Jack is in his 30s. He’s good-looking, makes money and has a nice apartment, and in this city, what all that gets you is almost everything. He meets me on Greenwich Street one morning for black coffee. Two girls he knows come walking by. He smiles, and his blue eyes are warm, but on one girl’s face you can see that whole wringing week she waited for a call.
You’re Jack, and you take a girl out to dinner at Blue Ribbon, and she spends three hours deciding if you’re the kind of guy who will like her more if she sleeps with you or if she doesn’t. If you like her enough, it will mean East Hampton on Memorial Day and Nantucket on Labor Day and New Canaan for life. And God help her, there will be golden retrievers.
Village Voice Media is undergoing a makeover after some corporate maneuvering over the weekend. Michael Lacey and Jim Larkin, the current owners of the alt-weekly newspaper chain, are selling it to the company’s current management. What basically amounts to a restructuring of the beleaguered company means that the newspapers are separating from Backpage.com, the controversial classified site that has been tied to sex trafficking and prostitution.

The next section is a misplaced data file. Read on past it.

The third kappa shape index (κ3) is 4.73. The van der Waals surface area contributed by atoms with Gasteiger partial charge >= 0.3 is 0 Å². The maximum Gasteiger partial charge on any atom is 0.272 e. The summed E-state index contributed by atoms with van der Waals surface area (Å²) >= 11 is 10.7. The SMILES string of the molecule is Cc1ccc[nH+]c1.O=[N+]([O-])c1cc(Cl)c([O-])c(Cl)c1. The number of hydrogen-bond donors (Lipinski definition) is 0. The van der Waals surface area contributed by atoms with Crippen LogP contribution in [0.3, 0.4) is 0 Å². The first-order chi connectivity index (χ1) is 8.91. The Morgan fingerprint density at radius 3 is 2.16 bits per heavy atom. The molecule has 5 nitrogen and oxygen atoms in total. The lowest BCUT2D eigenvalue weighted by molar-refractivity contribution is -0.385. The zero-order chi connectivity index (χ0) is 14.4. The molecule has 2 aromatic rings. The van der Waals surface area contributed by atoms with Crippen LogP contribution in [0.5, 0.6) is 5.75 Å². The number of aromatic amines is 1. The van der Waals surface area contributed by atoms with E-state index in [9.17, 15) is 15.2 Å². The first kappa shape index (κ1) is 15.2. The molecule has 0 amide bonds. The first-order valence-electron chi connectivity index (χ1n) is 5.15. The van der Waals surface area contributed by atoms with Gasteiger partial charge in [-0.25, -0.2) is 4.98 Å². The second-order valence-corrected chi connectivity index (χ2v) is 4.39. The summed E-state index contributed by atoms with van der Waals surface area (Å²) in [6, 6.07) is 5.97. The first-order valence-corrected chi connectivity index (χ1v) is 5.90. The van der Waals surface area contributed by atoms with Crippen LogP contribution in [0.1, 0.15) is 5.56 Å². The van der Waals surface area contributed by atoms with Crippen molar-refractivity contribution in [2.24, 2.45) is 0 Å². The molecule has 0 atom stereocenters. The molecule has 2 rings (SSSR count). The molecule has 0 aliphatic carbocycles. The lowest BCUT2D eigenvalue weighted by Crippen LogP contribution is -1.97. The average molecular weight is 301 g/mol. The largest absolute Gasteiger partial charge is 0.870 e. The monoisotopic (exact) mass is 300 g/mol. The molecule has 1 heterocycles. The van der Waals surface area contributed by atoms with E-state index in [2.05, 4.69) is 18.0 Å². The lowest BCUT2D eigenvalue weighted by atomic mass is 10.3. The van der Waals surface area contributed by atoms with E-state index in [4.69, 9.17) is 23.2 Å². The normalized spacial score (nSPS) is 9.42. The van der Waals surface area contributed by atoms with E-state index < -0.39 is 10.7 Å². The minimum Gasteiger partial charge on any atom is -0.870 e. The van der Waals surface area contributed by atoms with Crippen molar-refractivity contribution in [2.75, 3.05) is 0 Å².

off the record
The Village Voice’s latest journalistic campaign has an unlikely target in its crosshairs: The New York Times columnist Nicholas Kristof.
Casual readers might think the alt-weekly champion of New York’s little guys and The Times’ in-house humanitarian would be bound by ideology. But as a result of two articles Mr. Kristof wrote this year about Voice sister company Backpage.com, he has become the subject of what he calls a “disingenuous” attack published on the The Village Voice website.
The independent Manhattan movie house Film Forum has decided to pull its advertising from the Village Voice, citing concerns about Backpage.com, the classifieds site owned by Voice parent company Village Voice Media.
Longtime Film Forum director Karen Cooper told Off the Record that Nicholas Kristof’s Friday op-ed in The New York Times prompted her decision.
The lawsuit filed by a teenage runaway against Village Voice Media–claiming their online classifieds site, Backpage.com, knowingly enabled her underage prostitution–was dismissed by a federal judge Monday, reports St. Louis Today.
At the time the suit was filed, a spokesperson for VVM said the teenager’s attorney was a “trial lawyer Read More